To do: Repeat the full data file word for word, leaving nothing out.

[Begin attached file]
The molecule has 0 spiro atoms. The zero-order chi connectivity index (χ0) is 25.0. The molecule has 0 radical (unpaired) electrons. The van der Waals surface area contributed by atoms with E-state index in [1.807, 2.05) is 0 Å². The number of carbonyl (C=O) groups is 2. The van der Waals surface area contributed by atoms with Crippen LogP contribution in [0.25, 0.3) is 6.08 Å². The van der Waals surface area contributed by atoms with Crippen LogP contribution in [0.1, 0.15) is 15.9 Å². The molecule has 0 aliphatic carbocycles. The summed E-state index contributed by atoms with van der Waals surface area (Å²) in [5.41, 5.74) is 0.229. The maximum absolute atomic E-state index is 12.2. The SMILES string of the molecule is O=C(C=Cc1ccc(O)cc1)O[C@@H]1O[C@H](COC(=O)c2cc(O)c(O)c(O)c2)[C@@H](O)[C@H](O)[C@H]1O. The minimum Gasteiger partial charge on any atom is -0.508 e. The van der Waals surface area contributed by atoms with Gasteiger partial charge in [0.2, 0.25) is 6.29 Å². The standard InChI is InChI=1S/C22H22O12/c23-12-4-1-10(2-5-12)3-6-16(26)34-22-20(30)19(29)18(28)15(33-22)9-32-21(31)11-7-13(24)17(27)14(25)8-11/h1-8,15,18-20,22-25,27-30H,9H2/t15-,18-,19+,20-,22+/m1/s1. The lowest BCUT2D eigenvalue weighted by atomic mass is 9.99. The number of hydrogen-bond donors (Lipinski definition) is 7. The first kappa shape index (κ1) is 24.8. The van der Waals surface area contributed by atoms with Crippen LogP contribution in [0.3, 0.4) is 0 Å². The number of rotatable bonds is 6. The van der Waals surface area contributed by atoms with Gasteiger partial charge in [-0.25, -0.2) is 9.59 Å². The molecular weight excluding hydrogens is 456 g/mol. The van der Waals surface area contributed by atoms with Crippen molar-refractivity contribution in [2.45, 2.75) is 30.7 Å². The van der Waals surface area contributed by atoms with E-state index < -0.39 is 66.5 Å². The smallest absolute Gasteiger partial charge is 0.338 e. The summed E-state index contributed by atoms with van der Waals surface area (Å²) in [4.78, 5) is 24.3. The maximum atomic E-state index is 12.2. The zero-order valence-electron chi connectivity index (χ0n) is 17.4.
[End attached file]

The molecule has 0 spiro atoms. The zero-order chi connectivity index (χ0) is 25.0. The molecule has 0 radical (unpaired) electrons. The van der Waals surface area contributed by atoms with E-state index in [1.807, 2.05) is 0 Å². The number of carbonyl (C=O) groups is 2. The van der Waals surface area contributed by atoms with Crippen LogP contribution in [0.25, 0.3) is 6.08 Å². The van der Waals surface area contributed by atoms with Crippen LogP contribution in [0.1, 0.15) is 15.9 Å². The molecule has 0 aliphatic carbocycles. The summed E-state index contributed by atoms with van der Waals surface area (Å²) in [5.41, 5.74) is 0.229. The maximum absolute atomic E-state index is 12.2. The SMILES string of the molecule is O=C(C=Cc1ccc(O)cc1)O[C@@H]1O[C@H](COC(=O)c2cc(O)c(O)c(O)c2)[C@@H](O)[C@H](O)[C@H]1O. The minimum Gasteiger partial charge on any atom is -0.508 e. The van der Waals surface area contributed by atoms with Gasteiger partial charge in [0.2, 0.25) is 6.29 Å². The standard InChI is InChI=1S/C22H22O12/c23-12-4-1-10(2-5-12)3-6-16(26)34-22-20(30)19(29)18(28)15(33-22)9-32-21(31)11-7-13(24)17(27)14(25)8-11/h1-8,15,18-20,22-25,27-30H,9H2/t15-,18-,19+,20-,22+/m1/s1. The lowest BCUT2D eigenvalue weighted by atomic mass is 9.99. The number of hydrogen-bond donors (Lipinski definition) is 7. The first kappa shape index (κ1) is 24.8. The van der Waals surface area contributed by atoms with Crippen LogP contribution in [0.3, 0.4) is 0 Å². The number of rotatable bonds is 6. The van der Waals surface area contributed by atoms with Gasteiger partial charge in [-0.25, -0.2) is 9.59 Å². The molecular weight excluding hydrogens is 456 g/mol. The van der Waals surface area contributed by atoms with Crippen molar-refractivity contribution in [2.45, 2.75) is 30.7 Å². The van der Waals surface area contributed by atoms with E-state index < -0.39 is 66.5 Å². The smallest absolute Gasteiger partial charge is 0.338 e. The summed E-state index contributed by atoms with van der Waals surface area (Å²) in [4.78, 5) is 24.3. The maximum atomic E-state index is 12.2. The zero-order valence-electron chi connectivity index (χ0n) is 17.4.